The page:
Tuesday, June 10, 2014

Tool Review: Crosslinks Grommet Press

Anyone who makes corsets is aware that adding the grommets can be one of the more time-consuming and annoying parts of the process.  I've wished for an easier and faster way to insert grommets for years, but I had not heard many good things about hand-grommet presses, and can't afford and don't have space for a kick-plate grommet machine.

But recently I decided I needed to try something, so I bought myself a grommet press from ebay.  I looked around at the options available.  Most presses you find on ebay are the same green press sold by many sellers.  I'd heard not great things about those, so I looked for some different option.

I found a different design of press being sold by the Ebay seller Crosslinks.  It looked more sturdy than the green presses, and I decided to give it a shot.  I order the set with three sizes of grommets and dies, plus a stand to catch loose pieces.  I thought having the base would make the press more stable without needing to mount it to a table.

Well the first thing I noticed when I received the press was that the base has WHEELS ON IT.  When stability is what you want, why would you put WHEELS on the base.  Though the press easily unbolts from the base, the wheels are fairly permanently attached to it, so it makes the base mostly pointless.

However the press itself was quite large and heavy duty seeming.  I wasn't making any corsets at the moment, though, so I couldn't test it out right away.  Finally, a couple of weeks ago I had a corset in need of grommets.  I wanted to use the grommets I had, since they were in coordinating colors.  I tried using the press with my existing grommets with horrible results.  They wouldn't go cleanly through the layers of fabric of the corset and they didn't finish cleanly, either.

The washers are bent and splitting, and there are splits in the post.  Not to mention the mess that is the third one.  This is after a huge struggle to make the holes myself, then insert the grommets.  I went through several grommets that were destroyed, and by the end of this process was sore and breathing hard.  Nothing about it was easier or less frustrating that setting them by hand.    So I tore these out and replaced them by hand.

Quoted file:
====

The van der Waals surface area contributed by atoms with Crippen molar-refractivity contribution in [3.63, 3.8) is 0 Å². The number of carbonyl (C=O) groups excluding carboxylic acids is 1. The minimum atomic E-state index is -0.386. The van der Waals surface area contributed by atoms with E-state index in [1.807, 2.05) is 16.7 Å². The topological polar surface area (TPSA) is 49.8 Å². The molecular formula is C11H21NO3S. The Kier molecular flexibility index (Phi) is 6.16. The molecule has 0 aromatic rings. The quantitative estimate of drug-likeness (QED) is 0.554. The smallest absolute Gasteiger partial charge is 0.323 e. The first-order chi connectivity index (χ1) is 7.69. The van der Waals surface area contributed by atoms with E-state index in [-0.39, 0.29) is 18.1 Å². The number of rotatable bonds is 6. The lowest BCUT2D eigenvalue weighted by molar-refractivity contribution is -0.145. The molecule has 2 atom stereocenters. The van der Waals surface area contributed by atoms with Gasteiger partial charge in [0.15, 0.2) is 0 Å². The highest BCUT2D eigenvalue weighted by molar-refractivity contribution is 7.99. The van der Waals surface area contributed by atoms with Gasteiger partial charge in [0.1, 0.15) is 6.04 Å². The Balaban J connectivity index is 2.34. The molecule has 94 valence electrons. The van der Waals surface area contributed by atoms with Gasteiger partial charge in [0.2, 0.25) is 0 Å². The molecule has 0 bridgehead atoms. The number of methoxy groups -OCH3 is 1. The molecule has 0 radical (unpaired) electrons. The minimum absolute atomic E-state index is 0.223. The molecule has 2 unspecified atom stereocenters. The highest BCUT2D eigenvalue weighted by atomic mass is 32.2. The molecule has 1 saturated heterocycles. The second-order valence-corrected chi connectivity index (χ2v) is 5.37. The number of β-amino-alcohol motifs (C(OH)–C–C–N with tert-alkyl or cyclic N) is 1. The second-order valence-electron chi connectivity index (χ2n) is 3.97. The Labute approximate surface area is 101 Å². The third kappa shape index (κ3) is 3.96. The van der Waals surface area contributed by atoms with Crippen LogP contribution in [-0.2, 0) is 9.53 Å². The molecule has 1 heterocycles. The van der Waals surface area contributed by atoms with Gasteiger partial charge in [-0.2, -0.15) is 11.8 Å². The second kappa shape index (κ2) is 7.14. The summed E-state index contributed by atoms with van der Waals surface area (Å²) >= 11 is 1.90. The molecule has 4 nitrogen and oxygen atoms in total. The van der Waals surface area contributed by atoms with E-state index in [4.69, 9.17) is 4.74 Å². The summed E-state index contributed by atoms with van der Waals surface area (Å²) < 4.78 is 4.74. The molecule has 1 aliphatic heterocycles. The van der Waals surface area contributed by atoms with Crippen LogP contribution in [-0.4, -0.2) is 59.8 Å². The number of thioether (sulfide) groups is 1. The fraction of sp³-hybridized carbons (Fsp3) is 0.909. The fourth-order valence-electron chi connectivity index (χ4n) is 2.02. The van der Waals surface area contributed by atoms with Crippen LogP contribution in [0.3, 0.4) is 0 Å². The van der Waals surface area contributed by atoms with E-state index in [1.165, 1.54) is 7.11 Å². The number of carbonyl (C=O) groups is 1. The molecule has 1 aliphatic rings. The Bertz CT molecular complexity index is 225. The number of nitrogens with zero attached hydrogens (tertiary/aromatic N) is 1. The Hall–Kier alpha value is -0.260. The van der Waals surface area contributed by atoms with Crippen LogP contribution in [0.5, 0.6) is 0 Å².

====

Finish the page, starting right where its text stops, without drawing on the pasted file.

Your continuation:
I decided that, ok, I make pretty thick corsets.  I'll give the press another chance with a simpler task.  So I had some lacing panels to make for mock-ups.  I made them of two layers of imported coutil, so it's very strong fabric, but thin, and only two layers.  This is as thin as I will probably ever make a corset, so I'm giving the press the best chance.  And I used the grommets that came with it.

It was a disaster.  I couldn't get a single one to set.  It would only cut through one layer of fabric, leaving the second layer intact, and the grommet half secured.  The first one had the washer pop off immediately, the second one was only attached on one side.

Honestly, it is so bad I feel like I'm doing something horribly wrong.  I tried seeing if I was inserting the grommet upside down, but no.  I looked at the instructions that came with it and I had it right.  I checked to make sure I had the right size die...

I got it to work fairly well when I set a grommet into a single piece of quilting cotton.  But who grommets one thickness of cotton?

So this was a total failure and waste of money.  Now I have to figure out what to do with this thing. I can't return it, as I waited too long to properly test it.  So I can try to resell it to someone without telling them that it sucks?  Anyone want a grommet press?  Cheap?  Maybe you'll have more luck than me?

So I'm back to setting grommets by hand.  I've ordered a hole punch I can hit with a hammer instead of using a rotary hand punch, because that thing KILLS my hands.

Does anyone else have experience with any grommet presses they'd like to share?


  1. you need to us a cutting die 1st to make the hole, then use the press to set the grommet.

  2. I don't use grommets very often, so I don't require any machines. I prefer to simply use hammer to punch and set. If you get in a rhythm, it really doesn't save much time with a machine. And forget those tools for squeezing. Yikes! My hands say heck no! :)

  3. I use an awl, then a chopstick to make my holes before I use my grommet press ( I have the cast iron homepro [like this one: http://www.amazon.com/The-Homepro-Lr-Inch-Reach/dp/B003LVLYCS/ref=pd_sxp_f_pt ]). Rather than breaking the threads of the fabric. it spreads them to help keep the corset's strength and integrity intact. Perhaps you need a longer shanked grommet? What I mean is, since you're going through sevaral layers of fabric, you need enough metal to pass through that width comfortably, and then still wrap over the other side to make it secure. The grommets you have may be intended for scrapbooking, which is why they only sit nicely on one layer of fabric. Unfortunately, my good source of grommets has dried up, but the corsetmakers livejournal community is still active (http://corsetmakers.livejournal.com/) , and I'm sure that they will have further ideas about how to make the grommet/eyelet setter you have work better for you.